Sojaban (an official in charge of the ceremonies) (奏者番)
Specifically, when daimyo or hatamoto (a direct retainer of the bakufu) were going to have an audience with seii taishogun (literally, "the great general who was to subdue the barbarians") or when a messenger taking a present from a daimyo was sent to the Edo castle, Sojaban checked the person's name and the content of the present to report them to the shogun, and, when the shogun gave a grant, notified the person of the message. In addition, when a daimyo's territory was changed or someone of a daimyo family died, one of the officers was sent as an envoy of the shogun, and an officer in this post sometimes participated in Buddhist memorial services of the Tokugawa shogun family or gosanke (three privileged Tokugawa branch families) in place of the shogun when the shogun had to be absent. The officer was also in charge of teaching the etiquette concerned with the genpuku ceremony (the ceremony of celebrating the coming of age) for the heirs of daimyo who would attend the ceremony in front of shogun.
The number of Sojaban was 20 to 30 customarily, though no specification existed in the bakufu. According to a commonly accepted theory, Nobutomi HONGO was the first person appointed to the post in 1603, but there is another theory insisting that he was not the first. Later, Sojaban became a post for Fudai daimyo (a daimyo who had belonged to the Tokugawa group from the Battle of Sekigahara) as a gateway to success, being mostly the first post for them. As a liaison officer between a daimyo or a hatamoto and the shogun, this post was an important together with Ometsuke (an inspector) and metuke (an inspector under Ometsuke). Four of the Sojaban officers also assumed the jisha-bugyo post (the post in charge of affairs concerned with shrines and temples) concurrently (in 1658 and later). The officers in this post were appointed mostly from Tsume-shu (the persons watching and serving the shogun family), whose waiting room in the Edo castle was the fuyo (cotton rose) room.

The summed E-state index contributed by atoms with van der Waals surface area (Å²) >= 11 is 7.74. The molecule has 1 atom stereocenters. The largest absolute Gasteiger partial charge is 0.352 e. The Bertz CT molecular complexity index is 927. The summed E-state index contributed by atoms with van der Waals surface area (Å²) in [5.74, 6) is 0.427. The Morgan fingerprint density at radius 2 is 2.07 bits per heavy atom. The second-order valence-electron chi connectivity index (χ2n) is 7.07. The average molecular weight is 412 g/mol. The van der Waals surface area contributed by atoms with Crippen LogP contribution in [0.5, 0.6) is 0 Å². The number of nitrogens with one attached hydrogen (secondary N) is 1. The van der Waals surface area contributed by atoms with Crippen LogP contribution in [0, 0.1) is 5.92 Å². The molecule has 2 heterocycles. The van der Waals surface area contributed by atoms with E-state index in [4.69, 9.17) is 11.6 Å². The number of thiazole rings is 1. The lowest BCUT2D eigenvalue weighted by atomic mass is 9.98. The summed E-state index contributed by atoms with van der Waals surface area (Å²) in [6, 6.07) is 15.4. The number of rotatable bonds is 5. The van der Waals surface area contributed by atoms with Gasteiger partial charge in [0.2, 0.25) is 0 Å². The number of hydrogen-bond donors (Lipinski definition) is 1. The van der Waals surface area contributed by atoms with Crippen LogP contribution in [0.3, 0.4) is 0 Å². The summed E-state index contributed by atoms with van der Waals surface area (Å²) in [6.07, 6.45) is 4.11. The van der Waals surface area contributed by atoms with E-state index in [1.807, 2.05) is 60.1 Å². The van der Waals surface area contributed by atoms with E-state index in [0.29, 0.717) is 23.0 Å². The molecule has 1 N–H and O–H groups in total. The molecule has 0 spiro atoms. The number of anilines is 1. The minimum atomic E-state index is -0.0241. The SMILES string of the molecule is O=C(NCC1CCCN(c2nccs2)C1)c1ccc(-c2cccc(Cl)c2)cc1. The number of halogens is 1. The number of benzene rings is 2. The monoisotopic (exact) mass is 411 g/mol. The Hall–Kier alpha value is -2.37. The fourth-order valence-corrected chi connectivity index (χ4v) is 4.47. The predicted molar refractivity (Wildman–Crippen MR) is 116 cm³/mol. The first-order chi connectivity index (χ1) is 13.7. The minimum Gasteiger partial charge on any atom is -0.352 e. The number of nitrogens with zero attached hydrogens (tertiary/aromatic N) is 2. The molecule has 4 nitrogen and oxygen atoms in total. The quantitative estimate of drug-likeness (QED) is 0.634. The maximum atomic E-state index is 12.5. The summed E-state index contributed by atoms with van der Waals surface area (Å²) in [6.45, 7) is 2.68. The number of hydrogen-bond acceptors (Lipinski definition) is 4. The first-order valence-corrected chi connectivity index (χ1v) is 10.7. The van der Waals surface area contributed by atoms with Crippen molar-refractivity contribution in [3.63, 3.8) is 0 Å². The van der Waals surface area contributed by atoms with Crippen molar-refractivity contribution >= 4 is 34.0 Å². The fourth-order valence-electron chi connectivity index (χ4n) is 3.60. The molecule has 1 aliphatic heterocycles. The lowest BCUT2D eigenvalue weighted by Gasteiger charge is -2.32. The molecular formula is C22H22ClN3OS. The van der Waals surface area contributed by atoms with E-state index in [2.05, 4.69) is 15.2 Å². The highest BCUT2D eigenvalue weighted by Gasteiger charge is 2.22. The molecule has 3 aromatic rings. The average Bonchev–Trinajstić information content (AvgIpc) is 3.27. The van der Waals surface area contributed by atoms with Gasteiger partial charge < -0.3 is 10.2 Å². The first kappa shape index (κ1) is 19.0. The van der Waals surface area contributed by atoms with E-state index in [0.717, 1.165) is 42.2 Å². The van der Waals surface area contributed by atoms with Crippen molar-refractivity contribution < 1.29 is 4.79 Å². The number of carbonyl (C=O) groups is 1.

This post was once abolished in September of 1862 due to Bunkyu Reform, but was restored again in October of the next year.